At Stowe, 250 acres of parkland off er a complex web of views, pathways, statues, inscriptions, urns and ideas. Unlike its French fl oricultural precursors, Stowe presents sudden shifts of scene, abrupt revelations, as well as spots at which to stop to absorb the visual eff ect. There is natural beauty in the gardens of Stowe, but they serve a larger purpose than to please the eye. Beneath this facade of bucolic idyll lies a deeply important suggestion of man's relationship to nature.
Accompanying an exhibition of historic and contemporary art at Stowe House, The Garden at War explores the gardens at Stowe, built by a general, as a site of perpetual confl ict in which the preconditions of destruction and creation are inescapable. If nature is understood to be original, then the garden is an ordered but un-orderly condition; a re-ordered vision of the natural order, a vision of nature disciplined by human action in a attempt to advance and yield control.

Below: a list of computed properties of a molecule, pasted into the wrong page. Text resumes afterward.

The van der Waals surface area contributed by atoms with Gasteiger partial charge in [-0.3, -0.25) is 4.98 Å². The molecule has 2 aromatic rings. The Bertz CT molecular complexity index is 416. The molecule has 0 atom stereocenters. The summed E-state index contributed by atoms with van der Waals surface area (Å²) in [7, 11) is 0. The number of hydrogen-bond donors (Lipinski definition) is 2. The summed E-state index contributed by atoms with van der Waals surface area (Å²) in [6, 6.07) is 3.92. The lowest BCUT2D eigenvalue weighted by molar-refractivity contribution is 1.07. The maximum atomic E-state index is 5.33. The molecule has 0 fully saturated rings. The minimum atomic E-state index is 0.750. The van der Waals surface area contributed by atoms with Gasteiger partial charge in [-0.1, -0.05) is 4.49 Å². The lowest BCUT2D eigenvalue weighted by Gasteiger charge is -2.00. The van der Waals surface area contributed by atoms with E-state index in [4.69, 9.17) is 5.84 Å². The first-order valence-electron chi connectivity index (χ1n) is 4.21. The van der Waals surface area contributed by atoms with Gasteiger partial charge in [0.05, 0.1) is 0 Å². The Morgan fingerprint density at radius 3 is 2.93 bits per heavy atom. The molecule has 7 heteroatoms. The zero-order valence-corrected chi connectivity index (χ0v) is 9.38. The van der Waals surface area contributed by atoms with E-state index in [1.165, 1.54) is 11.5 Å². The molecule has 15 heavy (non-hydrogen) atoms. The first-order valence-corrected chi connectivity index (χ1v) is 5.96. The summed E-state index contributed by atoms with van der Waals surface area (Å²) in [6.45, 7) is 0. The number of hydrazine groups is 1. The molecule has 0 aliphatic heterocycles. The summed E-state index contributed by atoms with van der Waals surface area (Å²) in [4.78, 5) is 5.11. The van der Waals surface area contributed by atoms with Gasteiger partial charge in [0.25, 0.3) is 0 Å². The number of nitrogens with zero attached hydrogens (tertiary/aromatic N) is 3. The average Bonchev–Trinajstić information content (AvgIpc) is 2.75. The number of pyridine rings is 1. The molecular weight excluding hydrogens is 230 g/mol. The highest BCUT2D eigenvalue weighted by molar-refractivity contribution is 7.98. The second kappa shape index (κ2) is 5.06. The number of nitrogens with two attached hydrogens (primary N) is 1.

Starting with works by the preeminent neoclassical painters Nicolas Poussin and Claude Lorrain - whose distinct pictorial visions gave rise to an unmistakable relationship between the garden, the viewer and the natural world - the publication brings together an arrangement of interpretations and theories exploring metaphors and meanings within the very practice of gardening itself. An introduction by the pre-eminent critic Stephen Bann and an essay by the foremost garden historian John Dixon Hunt lead on to newly commissioned illustrations by artist Gary Hincks, a previously unpublished interview with the Scottish conceptual artist and gardener Ian Hamilton Finlay, and a new discussion of confl ict in the work of Richard Long.